Guns or Butter - The Nazi Economy

German Autobahn
The autobahn system which was built despite few people owning cars. By Dr. Wolf Strache [Public domain], via Wikimedia Commons

A study of how Hitler and the Nazi regime handled the German economy has two dominant themes: after coming to power during a depression, how did the Nazis solve the economic problems facing Germany, and how did they manage their economy during the largest war the world has yet seen, when facing economic rivals like the US.

Early Nazi Policy

Like much of Nazi theory and practice, there was no overarching economic ideology and plenty of what Hitler thought was the pragmatic thing to do at the time, and this was true throughout the Nazi Reich.

In the years leading to their takeover of Germany, Hitler didn’t commit to any clear economic policy, so as to widen his appeal and keep his options open. One approach can be seen in the early 25 Point program of the party, where socialist ideas such as nationalization were tolerated by Hitler in an attempt to keep the party unified; when Hitler turned away from these goals, the party split and some leading members  (like Strasser) were killed to retain unity. Consequently, When Hitler became Chancellor in 1933, the Nazi Party had different economic factions and no overall plan. What Hitler did at first was to maintain a steady course which avoided revolutionary measures so as to find a middle ground between all the groups he’d made promises to. Extreme measures under extreme Nazis would only come later when things were better.

The Great Depression

In 1929, an economic depression swept the world, and Germany suffered heavily.

Weimar Germany had rebuilt a troubled economy on the back of US loans and investments, and when these were suddenly withdrawn during the depression the Germany economy, already dysfunctional and deeply flawed, collapsed once more. German exports dropped, industries slowed, businesses failed and unemployment rose.

Agriculture also began to fail.

The Nazi Recovery

This depression had helped the Nazis in the early thirties, but if they wanted to keep their hold on power they had to do something about it. They were helped by the world economy beginning to recover at this time anyway, by the low birth rate from World War 1 reducing the workforce, but action was still needed, and the man to lead it was Hjalmar Schacht, who served as both Minister of Economics and President of the Reichsbank, replacing Schmitt who had a heart attack trying to deal with the various Nazis and their push for war. He was no Nazi stooge, but a well-known expert on the international economy, and one who’d played a key role in defeating Weimar’s hyperinflation. Schacht led a plan which involved heavy state spending to cause demand and get the economy moving and used a deficit management system to do so.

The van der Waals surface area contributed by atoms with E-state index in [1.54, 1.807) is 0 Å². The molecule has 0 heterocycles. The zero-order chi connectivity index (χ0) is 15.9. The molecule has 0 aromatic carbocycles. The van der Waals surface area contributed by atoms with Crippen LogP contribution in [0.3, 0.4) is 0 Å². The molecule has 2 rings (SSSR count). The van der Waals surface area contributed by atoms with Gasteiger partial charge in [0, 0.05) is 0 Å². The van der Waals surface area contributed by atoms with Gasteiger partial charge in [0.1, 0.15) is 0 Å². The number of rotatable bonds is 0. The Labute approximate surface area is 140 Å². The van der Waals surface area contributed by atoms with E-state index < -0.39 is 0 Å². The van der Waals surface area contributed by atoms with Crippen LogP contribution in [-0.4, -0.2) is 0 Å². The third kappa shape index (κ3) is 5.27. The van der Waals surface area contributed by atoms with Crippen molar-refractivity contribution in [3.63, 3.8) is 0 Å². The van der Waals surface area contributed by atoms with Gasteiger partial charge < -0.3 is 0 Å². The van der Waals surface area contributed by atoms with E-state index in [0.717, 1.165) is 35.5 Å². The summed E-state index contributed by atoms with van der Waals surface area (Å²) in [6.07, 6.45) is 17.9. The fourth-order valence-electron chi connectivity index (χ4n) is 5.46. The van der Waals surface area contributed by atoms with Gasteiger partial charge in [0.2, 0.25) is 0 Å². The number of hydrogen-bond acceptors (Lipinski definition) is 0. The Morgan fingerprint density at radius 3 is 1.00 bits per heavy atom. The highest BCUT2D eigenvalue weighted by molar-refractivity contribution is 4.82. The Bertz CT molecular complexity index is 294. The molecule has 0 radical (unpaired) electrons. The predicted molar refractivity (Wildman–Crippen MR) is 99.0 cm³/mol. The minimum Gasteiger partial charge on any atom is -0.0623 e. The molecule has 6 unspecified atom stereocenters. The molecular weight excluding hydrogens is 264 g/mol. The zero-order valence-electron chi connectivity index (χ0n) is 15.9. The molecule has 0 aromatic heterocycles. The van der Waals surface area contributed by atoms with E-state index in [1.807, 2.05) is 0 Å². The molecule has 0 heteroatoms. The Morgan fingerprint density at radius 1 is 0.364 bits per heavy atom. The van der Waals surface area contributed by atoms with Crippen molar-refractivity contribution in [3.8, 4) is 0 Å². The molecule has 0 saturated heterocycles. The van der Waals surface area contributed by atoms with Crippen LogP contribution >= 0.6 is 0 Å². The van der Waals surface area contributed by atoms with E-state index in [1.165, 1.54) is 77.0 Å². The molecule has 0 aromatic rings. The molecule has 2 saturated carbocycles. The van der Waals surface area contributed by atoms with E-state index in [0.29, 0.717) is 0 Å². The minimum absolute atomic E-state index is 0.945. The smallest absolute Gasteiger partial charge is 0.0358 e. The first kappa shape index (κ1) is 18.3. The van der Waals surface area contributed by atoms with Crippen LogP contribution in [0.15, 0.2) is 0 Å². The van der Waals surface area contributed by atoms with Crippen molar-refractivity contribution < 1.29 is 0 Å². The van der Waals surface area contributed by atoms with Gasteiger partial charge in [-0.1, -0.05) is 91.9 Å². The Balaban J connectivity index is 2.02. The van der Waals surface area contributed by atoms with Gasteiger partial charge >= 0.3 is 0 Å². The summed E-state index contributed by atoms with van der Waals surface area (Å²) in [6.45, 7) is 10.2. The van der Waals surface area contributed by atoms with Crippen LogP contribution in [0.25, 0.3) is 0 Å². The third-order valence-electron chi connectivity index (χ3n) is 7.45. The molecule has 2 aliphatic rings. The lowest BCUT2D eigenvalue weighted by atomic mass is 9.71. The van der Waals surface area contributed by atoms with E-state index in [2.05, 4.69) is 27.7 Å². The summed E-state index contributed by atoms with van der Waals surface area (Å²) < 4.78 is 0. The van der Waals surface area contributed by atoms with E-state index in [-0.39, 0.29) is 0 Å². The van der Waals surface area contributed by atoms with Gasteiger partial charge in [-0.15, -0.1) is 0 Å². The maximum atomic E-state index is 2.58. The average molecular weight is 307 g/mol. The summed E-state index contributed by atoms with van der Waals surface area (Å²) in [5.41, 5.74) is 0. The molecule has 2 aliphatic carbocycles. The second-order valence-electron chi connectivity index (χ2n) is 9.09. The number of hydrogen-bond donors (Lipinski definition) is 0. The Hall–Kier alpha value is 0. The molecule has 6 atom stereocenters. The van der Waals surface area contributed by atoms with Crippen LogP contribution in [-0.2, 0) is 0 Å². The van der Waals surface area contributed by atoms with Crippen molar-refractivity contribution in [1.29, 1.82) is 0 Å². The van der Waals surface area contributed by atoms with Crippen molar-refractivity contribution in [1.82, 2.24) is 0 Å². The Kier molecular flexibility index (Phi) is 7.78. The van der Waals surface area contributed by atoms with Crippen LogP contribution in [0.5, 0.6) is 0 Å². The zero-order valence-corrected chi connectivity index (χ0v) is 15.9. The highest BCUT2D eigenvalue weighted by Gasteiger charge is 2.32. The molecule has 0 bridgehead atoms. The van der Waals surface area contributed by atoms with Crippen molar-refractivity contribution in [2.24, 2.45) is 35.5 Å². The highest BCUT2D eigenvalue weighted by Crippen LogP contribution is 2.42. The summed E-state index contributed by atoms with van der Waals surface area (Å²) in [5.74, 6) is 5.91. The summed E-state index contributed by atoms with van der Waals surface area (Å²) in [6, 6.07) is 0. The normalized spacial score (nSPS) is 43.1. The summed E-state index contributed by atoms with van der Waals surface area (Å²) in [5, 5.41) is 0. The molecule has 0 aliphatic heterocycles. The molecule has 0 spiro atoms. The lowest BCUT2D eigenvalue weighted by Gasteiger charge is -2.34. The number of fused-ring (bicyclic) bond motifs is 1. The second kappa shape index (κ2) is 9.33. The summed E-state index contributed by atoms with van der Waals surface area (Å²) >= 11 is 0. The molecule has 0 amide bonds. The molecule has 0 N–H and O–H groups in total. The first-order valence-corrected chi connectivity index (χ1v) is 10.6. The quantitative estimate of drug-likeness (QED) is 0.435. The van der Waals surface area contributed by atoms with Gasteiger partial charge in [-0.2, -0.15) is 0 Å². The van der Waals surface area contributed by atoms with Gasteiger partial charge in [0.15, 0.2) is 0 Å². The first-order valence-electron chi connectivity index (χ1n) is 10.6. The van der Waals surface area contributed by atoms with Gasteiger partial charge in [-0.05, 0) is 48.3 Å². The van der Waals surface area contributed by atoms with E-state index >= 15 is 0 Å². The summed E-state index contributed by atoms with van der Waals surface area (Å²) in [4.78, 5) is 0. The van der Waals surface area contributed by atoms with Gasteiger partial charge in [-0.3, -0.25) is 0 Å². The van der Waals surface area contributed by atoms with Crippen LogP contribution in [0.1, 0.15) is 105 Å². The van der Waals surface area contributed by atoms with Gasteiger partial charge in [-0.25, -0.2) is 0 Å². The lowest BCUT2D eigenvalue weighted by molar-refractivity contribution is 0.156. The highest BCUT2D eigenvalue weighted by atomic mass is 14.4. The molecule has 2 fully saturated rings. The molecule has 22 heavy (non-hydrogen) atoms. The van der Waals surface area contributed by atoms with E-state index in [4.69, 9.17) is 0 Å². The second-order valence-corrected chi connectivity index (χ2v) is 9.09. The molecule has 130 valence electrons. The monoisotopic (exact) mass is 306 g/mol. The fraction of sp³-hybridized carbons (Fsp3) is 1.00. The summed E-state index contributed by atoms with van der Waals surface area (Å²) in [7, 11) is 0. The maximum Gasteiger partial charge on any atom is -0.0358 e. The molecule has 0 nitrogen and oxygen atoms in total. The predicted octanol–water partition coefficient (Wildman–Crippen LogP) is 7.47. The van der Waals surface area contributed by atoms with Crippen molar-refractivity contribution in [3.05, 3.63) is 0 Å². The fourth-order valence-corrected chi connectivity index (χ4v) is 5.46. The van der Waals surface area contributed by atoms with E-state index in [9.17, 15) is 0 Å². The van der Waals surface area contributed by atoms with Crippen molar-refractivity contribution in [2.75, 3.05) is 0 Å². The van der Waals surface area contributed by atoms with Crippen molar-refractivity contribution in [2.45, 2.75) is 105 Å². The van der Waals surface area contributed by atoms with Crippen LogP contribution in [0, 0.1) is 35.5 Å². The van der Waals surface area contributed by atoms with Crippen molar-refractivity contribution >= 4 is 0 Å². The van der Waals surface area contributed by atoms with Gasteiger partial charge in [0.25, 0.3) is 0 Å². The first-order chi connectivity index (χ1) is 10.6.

The German banks had tottered in the Depression, and so the state took a greater role in the movement of capital – borrowing, investments etc. – and put low interest rates in place. The government then targeted farmers and small businesses to help them back into profit and productivity; that a key part of the Nazi vote was from rural workers and the middle class was no accident.

The main investment from the state went into three areas: construction and transportation, such as the autobahn system which was built despite few people owning cars (but was good in a war), as well as many new buildings, and rearmament. Previous Chancellors Bruning, Papen and Schleicher had started putting this system into place. The exact division has been debated in recent years, and it’s now believed less went into rearmament at this time and more into the other sectors than thought. The workforce was also tackled, with the Reich Labour Service directing the young unemployed. The result was a tripling of state investment from 1933 to 1936, unemployment cut by two-thirds (Nazi faithful were guaranteed jobs even if they weren’t qualified and if the job wasn’t needed), and the near recovery of the Nazi economy.

But the purchasing power of civilians had not increased and many jobs were poor. However, Weimar’s problem of a poor balance of trade continued, with more imports than exports and the danger of inflation. The Reich Food Estate, designed to co-ordinate agricultural produce and achieve self-sufficiency, failed to do so, annoyed many farmers, and even by 1939, there were shortages. Welfare was turned into a charitable civilian area, with donations forced through the threat of violence, allowing tax money for rearmament.

The New Plan: Economic Dictatorship

While the world looked at Schacht’s actions and many saw positive economic outcomes, the situation in Germany was darker. Schacht had been installed to prepare an economy with a large focus on the German war machine. Indeed, while Schacht didn’t start off as a Nazi, and never joined the Party, in 1934 he was basically made an economic autocrat with total control of the German finances, and he created the ‘New Plan’ to tackle the issues: the balance of trade was to be controlled by the government deciding what could, or couldn’t be imported, and the emphasis was on heavy industry and the military. During this period Germany signed deals with numerous Balkan nations to exchange goods for goods, enabling Germany to keep foreign currency reserves and bringing the Balkans into the German sphere of influence.